It is generally known that the best deals are made during the social events after the official part of conferences. Bunthof anticipated this, and she organised a full boat tour, including a buffet dinner, on the last day of the Momentum, with the help of some of her GeNeYouS colleagues. "Actually, this YRP has been one of GeNeYouS's main activities this year," she says, indicating that GeNeYouS has turned this YRP into more than just a workshop session.


Bunthof found it most exciting to see opportunities opening up along the way. Apart from the management experience she's gained, she's also made a lot of potentially useful contacts, "both for my work and for GeNeYouS," she says. Of course not every step has been successful, like the grant application at the ministry that was turned down, but Bunthof sees the latter as valuable experience. Last but not least, she learned a lot on the content level from the discussions with the case experts about genomics and society.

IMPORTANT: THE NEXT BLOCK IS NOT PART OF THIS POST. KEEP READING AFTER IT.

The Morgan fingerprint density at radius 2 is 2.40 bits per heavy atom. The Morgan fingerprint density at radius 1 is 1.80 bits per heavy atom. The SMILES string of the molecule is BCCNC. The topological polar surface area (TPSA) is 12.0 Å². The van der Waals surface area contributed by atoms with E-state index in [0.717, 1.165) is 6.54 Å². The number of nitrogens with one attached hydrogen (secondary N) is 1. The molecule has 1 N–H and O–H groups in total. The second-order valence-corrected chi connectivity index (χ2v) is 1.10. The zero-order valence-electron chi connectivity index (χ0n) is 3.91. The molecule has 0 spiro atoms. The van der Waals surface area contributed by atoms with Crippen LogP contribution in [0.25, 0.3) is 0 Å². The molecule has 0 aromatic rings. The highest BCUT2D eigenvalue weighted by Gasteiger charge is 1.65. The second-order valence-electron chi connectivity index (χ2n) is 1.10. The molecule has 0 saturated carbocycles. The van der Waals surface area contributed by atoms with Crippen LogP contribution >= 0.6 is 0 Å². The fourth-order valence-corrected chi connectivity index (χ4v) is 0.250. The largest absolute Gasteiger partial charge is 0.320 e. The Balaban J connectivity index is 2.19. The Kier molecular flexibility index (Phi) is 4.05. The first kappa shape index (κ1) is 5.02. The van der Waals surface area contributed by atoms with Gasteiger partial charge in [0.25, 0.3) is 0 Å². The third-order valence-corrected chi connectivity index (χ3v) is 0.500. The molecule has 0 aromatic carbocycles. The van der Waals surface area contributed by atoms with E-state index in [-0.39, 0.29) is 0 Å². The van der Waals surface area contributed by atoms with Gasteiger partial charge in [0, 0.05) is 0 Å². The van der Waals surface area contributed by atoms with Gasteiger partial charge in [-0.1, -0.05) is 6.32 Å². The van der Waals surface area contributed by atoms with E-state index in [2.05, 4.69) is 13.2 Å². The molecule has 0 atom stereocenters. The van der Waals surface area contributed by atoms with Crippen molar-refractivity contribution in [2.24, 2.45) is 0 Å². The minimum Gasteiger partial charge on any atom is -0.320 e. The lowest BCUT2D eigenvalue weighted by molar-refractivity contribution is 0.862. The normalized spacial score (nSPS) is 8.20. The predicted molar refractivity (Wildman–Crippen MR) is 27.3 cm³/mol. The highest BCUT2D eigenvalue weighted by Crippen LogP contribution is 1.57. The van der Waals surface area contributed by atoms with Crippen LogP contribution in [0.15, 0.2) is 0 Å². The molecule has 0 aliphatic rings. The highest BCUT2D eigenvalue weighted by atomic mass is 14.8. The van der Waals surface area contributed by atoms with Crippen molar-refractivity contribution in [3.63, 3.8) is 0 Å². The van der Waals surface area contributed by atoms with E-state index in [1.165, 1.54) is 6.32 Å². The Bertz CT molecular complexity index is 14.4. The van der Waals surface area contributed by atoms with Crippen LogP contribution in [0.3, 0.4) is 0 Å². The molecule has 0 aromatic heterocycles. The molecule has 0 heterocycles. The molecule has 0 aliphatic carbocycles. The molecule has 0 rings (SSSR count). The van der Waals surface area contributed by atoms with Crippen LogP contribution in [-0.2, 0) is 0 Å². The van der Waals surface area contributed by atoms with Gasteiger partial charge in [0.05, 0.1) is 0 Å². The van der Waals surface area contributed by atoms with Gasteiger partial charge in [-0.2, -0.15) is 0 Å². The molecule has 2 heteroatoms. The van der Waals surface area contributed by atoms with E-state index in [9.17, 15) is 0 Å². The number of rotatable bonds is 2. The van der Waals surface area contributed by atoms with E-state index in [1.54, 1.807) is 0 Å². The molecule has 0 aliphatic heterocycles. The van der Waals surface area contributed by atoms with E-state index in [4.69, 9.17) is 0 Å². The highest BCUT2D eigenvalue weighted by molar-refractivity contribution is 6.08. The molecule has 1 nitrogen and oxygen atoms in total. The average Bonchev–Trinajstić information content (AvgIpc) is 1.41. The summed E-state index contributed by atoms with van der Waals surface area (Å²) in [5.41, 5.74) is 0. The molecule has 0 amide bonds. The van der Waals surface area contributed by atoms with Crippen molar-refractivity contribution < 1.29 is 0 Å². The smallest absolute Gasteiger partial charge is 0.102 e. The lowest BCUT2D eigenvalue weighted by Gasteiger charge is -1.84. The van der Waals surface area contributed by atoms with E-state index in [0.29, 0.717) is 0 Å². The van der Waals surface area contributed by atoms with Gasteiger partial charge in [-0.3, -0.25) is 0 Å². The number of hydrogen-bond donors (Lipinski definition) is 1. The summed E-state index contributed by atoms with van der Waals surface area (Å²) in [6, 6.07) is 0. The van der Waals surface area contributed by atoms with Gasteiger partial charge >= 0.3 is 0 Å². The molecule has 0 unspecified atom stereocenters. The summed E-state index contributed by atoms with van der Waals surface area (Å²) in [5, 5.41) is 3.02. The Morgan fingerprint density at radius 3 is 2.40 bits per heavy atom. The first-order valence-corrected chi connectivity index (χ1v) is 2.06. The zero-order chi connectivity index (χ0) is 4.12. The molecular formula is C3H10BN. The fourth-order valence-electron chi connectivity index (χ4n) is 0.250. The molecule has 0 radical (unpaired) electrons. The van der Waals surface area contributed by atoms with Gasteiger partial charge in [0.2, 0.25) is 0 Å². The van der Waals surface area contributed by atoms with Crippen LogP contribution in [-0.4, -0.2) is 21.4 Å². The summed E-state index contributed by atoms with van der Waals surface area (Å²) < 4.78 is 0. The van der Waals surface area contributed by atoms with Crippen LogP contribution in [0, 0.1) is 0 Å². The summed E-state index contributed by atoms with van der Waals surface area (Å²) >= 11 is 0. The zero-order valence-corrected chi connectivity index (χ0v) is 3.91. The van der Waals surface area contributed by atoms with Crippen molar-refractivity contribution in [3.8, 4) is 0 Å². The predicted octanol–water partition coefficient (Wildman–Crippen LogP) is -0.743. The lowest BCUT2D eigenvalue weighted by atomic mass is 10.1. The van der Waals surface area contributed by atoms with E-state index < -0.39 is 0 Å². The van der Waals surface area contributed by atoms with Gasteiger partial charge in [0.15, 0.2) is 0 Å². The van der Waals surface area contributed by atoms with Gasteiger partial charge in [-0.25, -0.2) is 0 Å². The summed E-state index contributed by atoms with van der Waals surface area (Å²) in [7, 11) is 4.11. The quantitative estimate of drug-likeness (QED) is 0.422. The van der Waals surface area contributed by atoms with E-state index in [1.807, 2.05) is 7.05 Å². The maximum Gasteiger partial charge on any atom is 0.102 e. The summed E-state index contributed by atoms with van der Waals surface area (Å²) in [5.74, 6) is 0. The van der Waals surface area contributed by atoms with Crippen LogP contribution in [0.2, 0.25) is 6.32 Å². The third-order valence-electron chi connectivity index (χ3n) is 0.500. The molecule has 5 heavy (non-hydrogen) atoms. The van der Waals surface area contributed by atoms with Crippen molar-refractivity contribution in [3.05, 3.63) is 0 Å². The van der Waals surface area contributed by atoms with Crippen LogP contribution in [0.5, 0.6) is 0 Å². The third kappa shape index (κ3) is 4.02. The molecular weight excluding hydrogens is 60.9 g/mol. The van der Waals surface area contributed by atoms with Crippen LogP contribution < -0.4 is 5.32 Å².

Follow Science Careers

Search Jobs

Enter keywords, locations or job types to start searching for your new science career.

Top articles in Careers